Green and Healthcare : A summary of the positive effects of greenery on well-being in recovery environments
Hiemstra, J.A. ; Vries, S. de; Spijker, J.H. - \ 2017
Wageningen : Wageningen University & Research - 6 p.
health - hospitals - patient care - patients - well-being - public green areas - botanical gardens - plantations - social welfare - health indicators - stress - rehabilitation - gezondheid - ziekenhuizen - patiëntenzorg - patiënten - welzijn - openbaar groen - botanische tuinen - beplantingen - sociaal welzijn - gezondheidsindicatoren - herstel
Greenery in and around nursing homes, hospitals and clinics is beneficial for the climate inside and outside the organisation, and has a positive effect on the patients’ state of mind and ability to recover, as well as the general well-being of patients, staff and visitors. This document provides information on the benefits of greenery in relation to recovery and well-being, including references to scientific literature. It concludes with some tips on how to ensure the successful and beneficial inclusion of greenery.
Greenery and Work : A summary of the positive effects of greenery on well-being in working environments
Hiemstra, J.A. ; Vries, S. de; Spijker, J.H. - \ 2017
Wageningen : Wageningen University & Research - 6 p.
offices - work - climate - health - well-being - stress - stress tolerance - labour - kantoren - werk - klimaat - gezondheid - welzijn - stresstolerantie - arbeid (werk)
Greenery in and around offices and other working environments is good for both the indoor and outdoor climate, and has a positive effect on the health and general well-being of employees and visitors. It aids concentration, helps reduce stress and increases staff productivity. This document provides information on the benefits of greenery in relation to work and well-being, including references to scientific literature. It concludes with some tips on how to ensure the successful and beneficial inclusion of greenery.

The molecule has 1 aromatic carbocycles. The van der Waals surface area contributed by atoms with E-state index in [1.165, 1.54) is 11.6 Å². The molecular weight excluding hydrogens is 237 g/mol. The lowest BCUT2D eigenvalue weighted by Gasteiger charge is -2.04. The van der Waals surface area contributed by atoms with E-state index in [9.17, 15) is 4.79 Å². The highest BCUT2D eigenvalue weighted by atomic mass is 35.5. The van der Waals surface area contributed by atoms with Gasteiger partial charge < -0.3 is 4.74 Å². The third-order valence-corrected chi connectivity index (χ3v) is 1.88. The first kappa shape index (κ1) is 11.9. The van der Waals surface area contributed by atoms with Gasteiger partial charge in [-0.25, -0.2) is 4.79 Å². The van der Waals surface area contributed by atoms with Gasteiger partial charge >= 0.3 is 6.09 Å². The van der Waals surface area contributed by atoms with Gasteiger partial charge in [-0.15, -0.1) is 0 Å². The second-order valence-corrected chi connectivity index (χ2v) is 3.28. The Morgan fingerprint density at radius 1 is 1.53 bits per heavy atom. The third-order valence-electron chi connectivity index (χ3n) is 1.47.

Are school meals a viable and sustainable tool to improve the healthiness and sustainability of children´s diet and food consumption? A cross-national comparative perspective
Oostindjer, Marije ; Aschemann-Witzel, Jessica ; Wang, Qing ; Skuland, Silje Elisabeth ; Egelandsdal, Bjørg ; Amdam, Gro V. ; Schjøll, Alexander ; Pachucki, Mark C. ; Rozin, Paul ; Stein, Jarrett ; Lengard Almli, Valerie ; Kleef, Ellen van - \ 2017
Critical Reviews in Food Science and Nutrition 57 (2017)18. - ISSN 1040-8398 - p. 3942 - 3958.
children - food behavior - health - learning - School meals - sustainability

There is little agreement among governments, institutions, scientists and food activists as to how to best tackle the challenging issues of health and sustainability in the food sector. This essay discusses the potential of school meals as a platform to promote healthy and sustainable food behavior. School meal programs are of particular interest for improving public diet because they reach children at a population scale across socio-economic classes and for over a decade of their lives, and because food habits of children are more malleable than those of adults. Current research on the history and health implications of school meal programs is reviewed in a cross-national comparative framework, and arguments explored that speak for the need of a new developmental phase of school meals as an integrative learning platform for healthy and sustainable food behavior. Nutritional, social, practical, educational, economical, political, and cultural perspectives and challenges linked to the implementation of healthy and sustainable school meals are discussed. Finally, the need for long-term interventions and evaluations is highlighted and new research directions are proposed.